According to GOP lawmakers and congressional aides, House Republican leaders were short of the votes needed for the bill to pass.

___

1:20 p.m.

House Republican leaders were short of the votes needed for their health care overhaul bill hours ahead of a vote demanded by President Donald Trump.

That’s the word Friday from GOP lawmakers and congressional aides as Speaker Paul Ryan met with the president at the White House to deliver the sobering news.

Separately, Vice President Mike Pence was meeting near the Capitol with recalcitrant members of the conservative House Freedom Caucus in a last-ditch effort to secure support.

Rep. Mark Walker, R-N.C., told reporters, “As of right now, I’m not sure that we are across the finish line. We’ve still got three or four hours and there’s still discussions happening.”

___

12:40 p.m.

Democrats and some veterans’ groups say a provision of the Republican health care bill could raise costs for millions of veterans who use tax credits to buy private insurance. An amendment to the bill would make veterans who are not enrolled in government care ineligible for health-care tax credits.

Republicans said the veterans’ provision could be added back into the bill later.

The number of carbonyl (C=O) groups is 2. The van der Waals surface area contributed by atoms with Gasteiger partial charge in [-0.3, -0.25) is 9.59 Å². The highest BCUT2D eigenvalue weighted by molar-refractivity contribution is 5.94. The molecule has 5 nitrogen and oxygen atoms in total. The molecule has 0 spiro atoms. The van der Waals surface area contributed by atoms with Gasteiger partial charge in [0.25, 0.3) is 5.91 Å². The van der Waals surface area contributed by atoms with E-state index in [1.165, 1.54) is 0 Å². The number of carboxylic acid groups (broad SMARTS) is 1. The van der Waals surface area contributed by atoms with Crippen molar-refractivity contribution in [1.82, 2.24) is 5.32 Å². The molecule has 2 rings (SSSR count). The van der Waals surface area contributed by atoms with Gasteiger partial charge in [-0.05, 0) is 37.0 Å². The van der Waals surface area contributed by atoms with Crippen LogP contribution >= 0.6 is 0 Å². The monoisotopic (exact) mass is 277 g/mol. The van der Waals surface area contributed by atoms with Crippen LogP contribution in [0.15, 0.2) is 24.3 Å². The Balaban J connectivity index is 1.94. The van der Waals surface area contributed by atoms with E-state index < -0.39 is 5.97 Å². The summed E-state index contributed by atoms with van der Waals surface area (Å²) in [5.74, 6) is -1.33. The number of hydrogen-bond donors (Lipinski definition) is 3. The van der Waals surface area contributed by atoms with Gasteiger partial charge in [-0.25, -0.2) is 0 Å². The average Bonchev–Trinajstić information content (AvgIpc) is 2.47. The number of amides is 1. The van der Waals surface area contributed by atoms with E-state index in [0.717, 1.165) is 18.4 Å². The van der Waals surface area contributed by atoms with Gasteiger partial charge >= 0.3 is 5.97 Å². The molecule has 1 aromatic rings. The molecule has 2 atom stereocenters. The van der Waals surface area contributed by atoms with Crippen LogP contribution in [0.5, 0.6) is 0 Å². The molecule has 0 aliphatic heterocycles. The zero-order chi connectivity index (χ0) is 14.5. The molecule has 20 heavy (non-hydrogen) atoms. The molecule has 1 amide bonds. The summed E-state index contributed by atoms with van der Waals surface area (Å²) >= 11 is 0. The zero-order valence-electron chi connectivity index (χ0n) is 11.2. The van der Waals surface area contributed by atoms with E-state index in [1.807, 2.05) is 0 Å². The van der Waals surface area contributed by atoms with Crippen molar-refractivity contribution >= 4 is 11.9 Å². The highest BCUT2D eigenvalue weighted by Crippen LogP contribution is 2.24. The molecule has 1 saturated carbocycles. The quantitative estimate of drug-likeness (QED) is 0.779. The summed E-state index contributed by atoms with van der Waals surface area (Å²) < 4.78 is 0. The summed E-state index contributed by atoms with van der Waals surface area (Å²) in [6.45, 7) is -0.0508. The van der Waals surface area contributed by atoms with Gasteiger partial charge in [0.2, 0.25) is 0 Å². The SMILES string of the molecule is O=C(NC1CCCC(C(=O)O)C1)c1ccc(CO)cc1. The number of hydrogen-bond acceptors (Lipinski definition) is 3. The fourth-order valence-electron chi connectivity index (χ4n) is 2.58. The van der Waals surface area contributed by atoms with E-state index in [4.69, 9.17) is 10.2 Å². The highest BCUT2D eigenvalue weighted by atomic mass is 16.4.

Democratic Sen. Tammy Duckworth of Illinois, who lost both legs in combat in Iraq, said Republicans either were “intentionally sacrificing veterans and putting them on a chopping block” or wrote the bill so “haphazardly” they don’t know what’s in it.

Minnesota Rep. Tim Walz, the top Democrat on the House Veterans Affairs panel, called the GOP plan “shameful” and said it would leave many veterans without affordable insurance options.

___

12:30 p.m.

House Speaker Paul Ryan is at the White House to brief President Donald Trump on the state of play on the health care bill.

The visit comes ahead of a planned showdown vote on the legislation later in the day Friday.

The outcome was looking dicey with the legislation apparently still short of votes around midday, and few public signs that the situation was changing.

A group of conservative hold-outs had yet to swing in favor despite lobbying from Trump and others, while opposition also came from moderate-leaning and rank-and-file Republicans.

The legislation is the GOP’s long-promised bill to repeal and replace former President Barack Obama’s health care law. Trump decided Thursday that negotiations were over and it was time to vote.

___

12:25 p.m.

House Democrats are trying to make the vote on the House GOP health plan personal for their Republican counterparts.

After each Republican speaks on the House floor in favor of the bill, Rep. John Yarmuth, D-Ky., cites the number of people in their congressional district who will lose health insurance under the bill.

Under the bill, 24 million fewer people will have health insurance by 2026, according to congressional estimates.

Rep. Clay Higgins, a Republican from Louisiana, proclaimed that a vote against the bill is “a vote against freedom.”

Yarmuth replied that the bill would result in 50,100 people from his Higgins’ congressional district losing health coverage.